How Should You Replace Rusted Joist Hangers?
Rusted joist hangers are usually a sign of moisture problems, so even though they will have to be replaced right away, the presence of rust is a sign that you may have other moisture problems in or around your home. In the meantime, here's what you have to do to replace the joist hangers.
Support the Old Joist Hanger
The first order of business is to support the joist, next to where you plan to remove the rusty hanger. You can place a board underneath the floor joist and towards the end where you are working and then nail the board to the adjacent floor joists. Also, it might be possible to support the floor joist from directly underneath, using cinder blocks, especially if you are working near ground level.
Remove The Old Joist Hanger
Once the joist is supported, then you can pull out the old rusty joist hanger. This is done not by tugging on the rusty metal, but by pulling the nails out one at a time, until the end of the joist comes free from the box frame that supports it. Pulling large framing nails out of an attached joist is not a simple task, so you have to be patient and pull each nail, a little bit at a time.
First, slide the curved end of a flat metal pry bar behind the nail and slowly pull the head of the nail towards you until the whole nail comes free. Repeat this process with each nail until the joist hanger comes free with no effort. Be aware that there might be a few short box nails that hold the flange of the joist hanger tight against the joist.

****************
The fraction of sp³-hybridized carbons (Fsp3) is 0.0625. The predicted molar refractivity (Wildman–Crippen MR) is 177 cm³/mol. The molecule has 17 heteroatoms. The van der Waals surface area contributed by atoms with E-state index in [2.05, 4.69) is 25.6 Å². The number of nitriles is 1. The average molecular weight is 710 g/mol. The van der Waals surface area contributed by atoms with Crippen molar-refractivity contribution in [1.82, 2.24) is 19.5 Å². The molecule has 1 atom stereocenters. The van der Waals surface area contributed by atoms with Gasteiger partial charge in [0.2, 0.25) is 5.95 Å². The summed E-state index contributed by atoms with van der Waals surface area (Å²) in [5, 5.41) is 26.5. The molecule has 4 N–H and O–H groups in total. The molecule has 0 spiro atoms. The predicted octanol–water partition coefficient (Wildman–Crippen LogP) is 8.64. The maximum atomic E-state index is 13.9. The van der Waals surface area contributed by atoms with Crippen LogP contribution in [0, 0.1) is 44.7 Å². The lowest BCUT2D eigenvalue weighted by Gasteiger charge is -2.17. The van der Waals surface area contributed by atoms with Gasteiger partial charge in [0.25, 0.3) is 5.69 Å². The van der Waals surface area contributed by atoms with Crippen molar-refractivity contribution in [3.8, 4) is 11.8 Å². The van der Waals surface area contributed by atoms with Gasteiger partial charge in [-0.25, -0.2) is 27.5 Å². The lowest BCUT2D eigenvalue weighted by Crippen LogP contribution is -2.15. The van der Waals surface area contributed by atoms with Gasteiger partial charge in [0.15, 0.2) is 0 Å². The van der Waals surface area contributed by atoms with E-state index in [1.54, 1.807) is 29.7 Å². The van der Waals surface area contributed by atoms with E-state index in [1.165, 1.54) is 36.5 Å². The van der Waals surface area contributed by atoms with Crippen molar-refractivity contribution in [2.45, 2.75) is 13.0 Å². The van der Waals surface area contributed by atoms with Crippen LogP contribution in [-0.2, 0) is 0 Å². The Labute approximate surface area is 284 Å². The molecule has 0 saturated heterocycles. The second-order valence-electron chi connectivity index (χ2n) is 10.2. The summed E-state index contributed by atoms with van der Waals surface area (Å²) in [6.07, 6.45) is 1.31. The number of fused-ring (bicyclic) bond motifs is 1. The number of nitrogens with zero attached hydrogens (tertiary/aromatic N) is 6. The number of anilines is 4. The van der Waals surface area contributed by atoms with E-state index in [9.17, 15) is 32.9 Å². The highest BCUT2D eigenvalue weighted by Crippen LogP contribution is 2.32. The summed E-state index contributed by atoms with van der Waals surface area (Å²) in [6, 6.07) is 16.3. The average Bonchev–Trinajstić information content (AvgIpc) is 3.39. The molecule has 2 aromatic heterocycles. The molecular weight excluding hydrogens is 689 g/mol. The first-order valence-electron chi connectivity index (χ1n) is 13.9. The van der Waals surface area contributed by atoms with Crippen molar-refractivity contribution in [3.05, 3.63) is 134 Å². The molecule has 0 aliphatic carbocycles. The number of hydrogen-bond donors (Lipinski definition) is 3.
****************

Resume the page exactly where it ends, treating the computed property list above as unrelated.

Put A New Joist Hanger In Place
When installing a new joist hanger, you will want to begin by setting the hanger in place and then with one hand placing a nail in the top hole of either side of the hanger. Make sure the top of the floor joist is flush with the rim joist or box frame. Also be sure that the nail is pointed at a 45 degree angle to the side of the floor joist and then start driving the other end of the nail with a 20-ounce framing hammer. Do this until the nail penetrates the floor joints and enters the rim joist (this is the long board that runs perpendicular to the floor joists).
After the top nail on one side is driven home, pull the joist hanger tight on the other side and start a nail through the top hole at a 45 degree angle to the floor joist. Drive this nail as far as it will go until the head is right up against the metal of the hanger. Complete the process for the rest of the nails (there will be six or eight total) that go through the joist hanger and penetrate the rim joist. Take down the support for the joist and you should be all set for that particular joist hanger.
Henri Bauholz is a professional writer covering a variety of topics, including hiking, camping, foreign travel and nature. He has written travel articles for several online publications and his travels have taken him all over the world, from Mexico to Latin America and across the Atlantic to Europe.